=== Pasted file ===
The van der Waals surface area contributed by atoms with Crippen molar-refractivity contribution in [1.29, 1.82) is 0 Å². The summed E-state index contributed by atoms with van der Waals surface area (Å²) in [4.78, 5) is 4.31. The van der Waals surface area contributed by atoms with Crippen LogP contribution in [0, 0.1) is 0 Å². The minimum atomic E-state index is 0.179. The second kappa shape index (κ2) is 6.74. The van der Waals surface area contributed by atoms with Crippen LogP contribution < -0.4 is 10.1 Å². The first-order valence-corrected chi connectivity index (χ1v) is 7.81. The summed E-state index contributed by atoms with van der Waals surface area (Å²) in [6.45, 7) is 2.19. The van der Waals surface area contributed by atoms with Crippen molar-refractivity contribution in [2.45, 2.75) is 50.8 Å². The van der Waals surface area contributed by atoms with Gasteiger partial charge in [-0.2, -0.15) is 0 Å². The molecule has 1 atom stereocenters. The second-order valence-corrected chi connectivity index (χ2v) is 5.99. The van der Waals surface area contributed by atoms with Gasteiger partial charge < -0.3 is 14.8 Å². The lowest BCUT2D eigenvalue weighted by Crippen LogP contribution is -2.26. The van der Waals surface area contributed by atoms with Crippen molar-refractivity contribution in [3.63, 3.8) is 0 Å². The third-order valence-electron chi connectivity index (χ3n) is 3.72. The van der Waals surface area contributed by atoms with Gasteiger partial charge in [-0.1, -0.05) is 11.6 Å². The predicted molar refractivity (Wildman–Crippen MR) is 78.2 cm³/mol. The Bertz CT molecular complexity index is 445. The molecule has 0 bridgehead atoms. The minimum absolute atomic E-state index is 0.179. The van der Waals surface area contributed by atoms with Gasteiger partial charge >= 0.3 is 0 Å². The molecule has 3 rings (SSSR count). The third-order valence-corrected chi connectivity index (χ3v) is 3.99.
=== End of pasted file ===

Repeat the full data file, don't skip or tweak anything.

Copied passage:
The van der Waals surface area contributed by atoms with Crippen molar-refractivity contribution in [1.29, 1.82) is 0 Å². The summed E-state index contributed by atoms with van der Waals surface area (Å²) in [4.78, 5) is 4.31. The van der Waals surface area contributed by atoms with Crippen LogP contribution in [0, 0.1) is 0 Å². The minimum atomic E-state index is 0.179. The second kappa shape index (κ2) is 6.74. The van der Waals surface area contributed by atoms with Crippen LogP contribution < -0.4 is 10.1 Å². The first-order valence-corrected chi connectivity index (χ1v) is 7.81. The summed E-state index contributed by atoms with van der Waals surface area (Å²) in [6.45, 7) is 2.19. The van der Waals surface area contributed by atoms with Crippen molar-refractivity contribution in [2.45, 2.75) is 50.8 Å². The van der Waals surface area contributed by atoms with Gasteiger partial charge in [-0.2, -0.15) is 0 Å². The molecule has 1 atom stereocenters. The second-order valence-corrected chi connectivity index (χ2v) is 5.99. The van der Waals surface area contributed by atoms with Gasteiger partial charge < -0.3 is 14.8 Å². The lowest BCUT2D eigenvalue weighted by Crippen LogP contribution is -2.26. The van der Waals surface area contributed by atoms with Crippen molar-refractivity contribution in [3.63, 3.8) is 0 Å². The third-order valence-electron chi connectivity index (χ3n) is 3.72. The van der Waals surface area contributed by atoms with Gasteiger partial charge in [-0.1, -0.05) is 11.6 Å². The predicted molar refractivity (Wildman–Crippen MR) is 78.2 cm³/mol. The Bertz CT molecular complexity index is 445. The molecule has 0 bridgehead atoms. The minimum absolute atomic E-state index is 0.179. The van der Waals surface area contributed by atoms with Gasteiger partial charge >= 0.3 is 0 Å². The molecule has 3 rings (SSSR count). The third-order valence-corrected chi connectivity index (χ3v) is 3.99.